Thursday, October 13, 2016

When the music's over...

By 1987 I switched coasts from left to right.  I belonged in L.A.; the city of the fallen angels was a part of who I was. I'd spent an internship at UCLA writing for the LA Reader and the Hollywood Reporter and worked it, but New York was like its clubs, cordoned off with velvet rope. Suddenly I was a part of the fringe, and watched from afar. That was me at the Tunnel over at the railing by the tracks. I was at Spiderman's wedding reception, peed next to the Hulk (I think he was the best man). New York was surreal and I was writing it down, but I wasn't a part of it. (You were rude to me, if I recall; it's okay, I remember.) As a writer I watched as the new wave club scene evolved into house, then acid house. I was there at Nell's and Area, from the Saint through Mars; the club scene was vibrant and alive in New York, but it wasn't about the music, it was about the scene, about Michael Alig and James St. James. It was no longer about me.

Still, the music wasn't over. The list from '87 is sublime: "Just Like Heaven" (The Cure), "Girlfriend in a Coma" (The Smiths), "Strangelove" (DM), "Lips Like Sugar" (Echo and the Bunnymen), "True Faith" (New Order), "Dear God" (XTC). As it turns out, the music is never over ("Turn out the light…") It evolves, it transmogrifies, it steps back in time, but it's never over. The 90s tried to kill it. What started out as promises (Nirvana, Pearl Jam) never hit its stride, but sparse as they were, the 90s gave us Smashing Pumpkins and Weezer and NIN.
Two of the 90s best moments:
Odelay Beck (1996, AM10) I wouldn’t ordinarily admit this, but I can't say it better than Rolling Stone (2011): "The Woody Guthrie of the Pizza Hut proves he can do it all on Odelay, as the Dust Brothers slip him a funky cold medina and set the stage for him to get real, real gone for a change. Beck shimmies in and out of his musical guises, whether he's strumming his folky guitar in 'Ramshackle,' rocking the Catskills hip-hop style in 'Where It's At' or blaming it on the bossa nova in 'Readymade.' Odelay could have come off as a bloodless art project, but Beck gets lost in the jigsaw jazz and the get-fresh flow until his playful energy makes everyone else sound tame."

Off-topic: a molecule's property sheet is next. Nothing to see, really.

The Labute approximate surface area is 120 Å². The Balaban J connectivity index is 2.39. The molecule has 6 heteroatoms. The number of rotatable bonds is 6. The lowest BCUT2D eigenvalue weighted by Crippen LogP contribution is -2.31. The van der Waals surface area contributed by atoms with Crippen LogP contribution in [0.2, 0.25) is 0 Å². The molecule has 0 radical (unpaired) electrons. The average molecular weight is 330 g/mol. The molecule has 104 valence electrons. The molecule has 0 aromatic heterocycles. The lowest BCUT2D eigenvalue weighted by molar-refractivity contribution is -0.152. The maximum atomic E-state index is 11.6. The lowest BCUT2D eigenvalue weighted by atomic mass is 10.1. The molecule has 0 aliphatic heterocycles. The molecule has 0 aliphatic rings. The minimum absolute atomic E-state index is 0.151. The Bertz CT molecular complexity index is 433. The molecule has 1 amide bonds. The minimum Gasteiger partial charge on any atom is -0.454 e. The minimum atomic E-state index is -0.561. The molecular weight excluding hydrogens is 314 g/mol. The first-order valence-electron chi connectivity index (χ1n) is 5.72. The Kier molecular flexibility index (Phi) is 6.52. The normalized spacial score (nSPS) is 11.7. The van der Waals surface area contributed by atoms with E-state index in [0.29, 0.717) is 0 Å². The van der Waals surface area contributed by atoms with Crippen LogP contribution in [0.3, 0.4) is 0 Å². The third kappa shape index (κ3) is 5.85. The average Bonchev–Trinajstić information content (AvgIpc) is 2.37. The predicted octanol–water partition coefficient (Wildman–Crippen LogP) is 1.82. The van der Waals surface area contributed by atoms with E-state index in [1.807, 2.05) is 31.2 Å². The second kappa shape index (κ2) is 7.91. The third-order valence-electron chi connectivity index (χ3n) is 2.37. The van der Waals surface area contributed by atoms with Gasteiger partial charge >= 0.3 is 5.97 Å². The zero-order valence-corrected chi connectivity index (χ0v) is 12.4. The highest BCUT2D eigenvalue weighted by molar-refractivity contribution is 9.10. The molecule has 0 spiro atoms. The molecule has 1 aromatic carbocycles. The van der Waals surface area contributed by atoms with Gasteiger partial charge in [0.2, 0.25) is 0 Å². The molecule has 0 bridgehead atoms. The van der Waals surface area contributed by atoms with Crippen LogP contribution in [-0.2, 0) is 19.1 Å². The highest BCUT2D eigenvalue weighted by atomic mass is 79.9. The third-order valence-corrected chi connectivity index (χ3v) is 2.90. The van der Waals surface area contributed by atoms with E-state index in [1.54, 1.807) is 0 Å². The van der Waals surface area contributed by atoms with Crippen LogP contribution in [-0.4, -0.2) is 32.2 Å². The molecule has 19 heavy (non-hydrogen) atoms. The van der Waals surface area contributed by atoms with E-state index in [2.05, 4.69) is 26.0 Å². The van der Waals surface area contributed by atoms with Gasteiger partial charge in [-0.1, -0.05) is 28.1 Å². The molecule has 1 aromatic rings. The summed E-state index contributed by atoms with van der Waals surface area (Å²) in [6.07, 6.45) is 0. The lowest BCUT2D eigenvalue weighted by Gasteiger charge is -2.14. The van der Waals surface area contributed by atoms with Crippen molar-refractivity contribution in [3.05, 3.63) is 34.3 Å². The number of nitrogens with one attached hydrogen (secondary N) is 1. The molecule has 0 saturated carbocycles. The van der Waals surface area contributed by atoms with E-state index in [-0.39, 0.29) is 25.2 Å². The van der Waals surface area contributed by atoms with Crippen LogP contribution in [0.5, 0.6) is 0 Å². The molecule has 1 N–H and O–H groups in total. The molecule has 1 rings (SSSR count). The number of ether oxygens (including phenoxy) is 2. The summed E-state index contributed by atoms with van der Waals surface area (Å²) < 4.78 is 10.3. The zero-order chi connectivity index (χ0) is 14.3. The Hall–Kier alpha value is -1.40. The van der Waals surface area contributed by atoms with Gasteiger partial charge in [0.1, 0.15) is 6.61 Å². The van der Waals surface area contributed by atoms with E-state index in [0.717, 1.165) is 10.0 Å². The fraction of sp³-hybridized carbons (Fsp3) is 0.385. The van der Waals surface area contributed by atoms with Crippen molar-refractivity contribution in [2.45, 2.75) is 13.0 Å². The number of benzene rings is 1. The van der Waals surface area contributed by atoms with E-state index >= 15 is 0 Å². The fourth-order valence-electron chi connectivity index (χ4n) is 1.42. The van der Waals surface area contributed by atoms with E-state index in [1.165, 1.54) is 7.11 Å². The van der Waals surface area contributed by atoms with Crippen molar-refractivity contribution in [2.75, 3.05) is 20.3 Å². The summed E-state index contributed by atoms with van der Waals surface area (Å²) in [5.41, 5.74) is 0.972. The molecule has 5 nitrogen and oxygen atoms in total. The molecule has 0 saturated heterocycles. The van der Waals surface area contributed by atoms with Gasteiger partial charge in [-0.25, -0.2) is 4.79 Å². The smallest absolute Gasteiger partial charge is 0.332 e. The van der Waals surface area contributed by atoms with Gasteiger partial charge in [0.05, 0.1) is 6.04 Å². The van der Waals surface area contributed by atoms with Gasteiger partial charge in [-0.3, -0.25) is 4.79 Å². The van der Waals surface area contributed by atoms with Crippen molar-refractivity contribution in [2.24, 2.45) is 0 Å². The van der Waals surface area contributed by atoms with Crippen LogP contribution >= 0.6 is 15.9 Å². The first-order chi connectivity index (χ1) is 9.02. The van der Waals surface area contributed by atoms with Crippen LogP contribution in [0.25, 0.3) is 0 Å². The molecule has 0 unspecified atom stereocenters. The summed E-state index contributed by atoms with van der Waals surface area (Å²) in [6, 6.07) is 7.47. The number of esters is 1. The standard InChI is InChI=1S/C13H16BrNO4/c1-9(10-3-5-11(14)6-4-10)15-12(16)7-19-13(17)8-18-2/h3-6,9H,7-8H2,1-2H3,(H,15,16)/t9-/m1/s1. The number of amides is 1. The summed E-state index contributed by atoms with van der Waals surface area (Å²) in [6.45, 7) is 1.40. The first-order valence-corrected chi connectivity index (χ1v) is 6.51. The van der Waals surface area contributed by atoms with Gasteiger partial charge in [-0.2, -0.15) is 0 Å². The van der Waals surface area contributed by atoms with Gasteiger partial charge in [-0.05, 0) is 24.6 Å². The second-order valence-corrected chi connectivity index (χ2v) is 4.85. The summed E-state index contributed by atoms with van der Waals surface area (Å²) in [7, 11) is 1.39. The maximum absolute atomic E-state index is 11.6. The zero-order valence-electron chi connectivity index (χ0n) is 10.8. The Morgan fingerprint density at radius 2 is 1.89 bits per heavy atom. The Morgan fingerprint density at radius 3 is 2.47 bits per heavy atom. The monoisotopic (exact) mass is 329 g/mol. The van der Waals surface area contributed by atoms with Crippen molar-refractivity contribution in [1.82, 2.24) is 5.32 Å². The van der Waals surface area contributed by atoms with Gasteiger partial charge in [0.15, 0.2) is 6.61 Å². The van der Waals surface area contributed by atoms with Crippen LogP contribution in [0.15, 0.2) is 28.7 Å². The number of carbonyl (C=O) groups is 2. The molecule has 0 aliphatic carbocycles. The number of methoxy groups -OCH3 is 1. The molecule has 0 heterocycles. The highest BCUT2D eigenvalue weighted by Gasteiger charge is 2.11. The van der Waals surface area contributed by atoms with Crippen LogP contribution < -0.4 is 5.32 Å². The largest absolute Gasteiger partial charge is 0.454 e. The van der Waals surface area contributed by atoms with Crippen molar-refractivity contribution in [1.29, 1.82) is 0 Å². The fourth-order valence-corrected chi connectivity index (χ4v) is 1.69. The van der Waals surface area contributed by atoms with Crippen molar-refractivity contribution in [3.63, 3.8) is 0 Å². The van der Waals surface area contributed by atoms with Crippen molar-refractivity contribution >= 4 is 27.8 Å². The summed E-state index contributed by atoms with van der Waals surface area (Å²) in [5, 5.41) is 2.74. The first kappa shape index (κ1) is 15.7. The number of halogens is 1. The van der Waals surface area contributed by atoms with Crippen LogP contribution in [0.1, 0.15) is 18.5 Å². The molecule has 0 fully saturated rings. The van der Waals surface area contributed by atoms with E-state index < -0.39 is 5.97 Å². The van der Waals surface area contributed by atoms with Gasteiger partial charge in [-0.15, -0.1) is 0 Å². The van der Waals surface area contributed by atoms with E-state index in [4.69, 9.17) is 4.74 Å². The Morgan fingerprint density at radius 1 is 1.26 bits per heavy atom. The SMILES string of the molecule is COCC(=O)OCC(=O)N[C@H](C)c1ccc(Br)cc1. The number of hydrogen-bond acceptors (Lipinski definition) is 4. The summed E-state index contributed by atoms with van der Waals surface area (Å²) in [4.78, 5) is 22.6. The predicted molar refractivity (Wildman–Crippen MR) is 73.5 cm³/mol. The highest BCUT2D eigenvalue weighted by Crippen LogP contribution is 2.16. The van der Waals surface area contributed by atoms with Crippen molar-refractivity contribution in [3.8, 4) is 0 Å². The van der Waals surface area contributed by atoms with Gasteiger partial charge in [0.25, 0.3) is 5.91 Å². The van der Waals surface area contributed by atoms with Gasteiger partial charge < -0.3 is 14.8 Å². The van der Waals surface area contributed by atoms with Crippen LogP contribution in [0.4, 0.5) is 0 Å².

Wildflowers – Tom Petty (1994, AM10) Wildflowers resonates with relaxed confidence, joyful wonder and melancholy beauty. The earthy, crisp sound is a perfect complement to both Petty's voice and his songs. The simple instrumentation (powered by Steve Ferrone's minimal drumming) hides the complexity of the work, and lyrically this is Petty's strongest, if simplest album. "You Don't Know How It Feels" and "Hard On Me" deal with the pain of isolation. "Only A Broken Heart" and the title track are almost reassurances, like it's okay to suffer the pain 'cuz you're headed somewhere better. In "Wake Up Time," a fitting coda, Petty especially confronts his age with wisdom, reflection, even a little pessimism and wonder ("You were so cool, back in high school, What happened?"). "It's Good to be King" is an inarguable classic, a mellow, stirring tome on which Michael Kamen lends his beautiful orchestration and a piano melody by Benmont Tench enhances the already gorgeous ending to the nth degree. It's almost hypnotically sublime.